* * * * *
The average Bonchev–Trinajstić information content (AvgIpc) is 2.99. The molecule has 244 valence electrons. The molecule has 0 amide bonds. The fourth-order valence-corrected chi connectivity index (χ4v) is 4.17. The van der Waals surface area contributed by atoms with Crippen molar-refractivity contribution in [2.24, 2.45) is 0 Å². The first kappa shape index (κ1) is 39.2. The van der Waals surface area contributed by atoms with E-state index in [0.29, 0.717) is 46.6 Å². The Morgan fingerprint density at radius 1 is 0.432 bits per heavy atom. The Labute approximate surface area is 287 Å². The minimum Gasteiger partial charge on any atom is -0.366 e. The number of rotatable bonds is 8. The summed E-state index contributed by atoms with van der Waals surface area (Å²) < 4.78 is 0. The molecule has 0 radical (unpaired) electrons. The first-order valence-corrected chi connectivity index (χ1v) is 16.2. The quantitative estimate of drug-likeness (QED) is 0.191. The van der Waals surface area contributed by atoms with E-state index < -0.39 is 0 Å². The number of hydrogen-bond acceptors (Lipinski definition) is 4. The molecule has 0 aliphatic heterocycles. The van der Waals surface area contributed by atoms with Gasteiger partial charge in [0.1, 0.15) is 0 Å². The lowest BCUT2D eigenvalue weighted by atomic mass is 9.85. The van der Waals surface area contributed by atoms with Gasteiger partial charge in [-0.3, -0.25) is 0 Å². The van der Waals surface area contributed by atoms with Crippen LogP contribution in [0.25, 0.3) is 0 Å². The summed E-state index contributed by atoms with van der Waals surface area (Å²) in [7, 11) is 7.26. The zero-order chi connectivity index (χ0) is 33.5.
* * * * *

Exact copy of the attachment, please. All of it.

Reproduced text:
The average Bonchev–Trinajstić information content (AvgIpc) is 2.99. The molecule has 244 valence electrons. The molecule has 0 amide bonds. The fourth-order valence-corrected chi connectivity index (χ4v) is 4.17. The van der Waals surface area contributed by atoms with Crippen molar-refractivity contribution in [2.24, 2.45) is 0 Å². The first kappa shape index (κ1) is 39.2. The van der Waals surface area contributed by atoms with E-state index in [0.29, 0.717) is 46.6 Å². The Morgan fingerprint density at radius 1 is 0.432 bits per heavy atom. The Labute approximate surface area is 287 Å². The minimum Gasteiger partial charge on any atom is -0.366 e. The number of rotatable bonds is 8. The summed E-state index contributed by atoms with van der Waals surface area (Å²) < 4.78 is 0. The molecule has 0 radical (unpaired) electrons. The first-order valence-corrected chi connectivity index (χ1v) is 16.2. The quantitative estimate of drug-likeness (QED) is 0.191. The van der Waals surface area contributed by atoms with E-state index < -0.39 is 0 Å². The number of hydrogen-bond acceptors (Lipinski definition) is 4. The molecule has 0 aliphatic heterocycles. The van der Waals surface area contributed by atoms with Gasteiger partial charge in [0.1, 0.15) is 0 Å². The lowest BCUT2D eigenvalue weighted by atomic mass is 9.85. The van der Waals surface area contributed by atoms with Gasteiger partial charge in [-0.3, -0.25) is 0 Å². The van der Waals surface area contributed by atoms with Crippen LogP contribution in [0.25, 0.3) is 0 Å². The summed E-state index contributed by atoms with van der Waals surface area (Å²) in [7, 11) is 7.26. The zero-order chi connectivity index (χ0) is 33.5.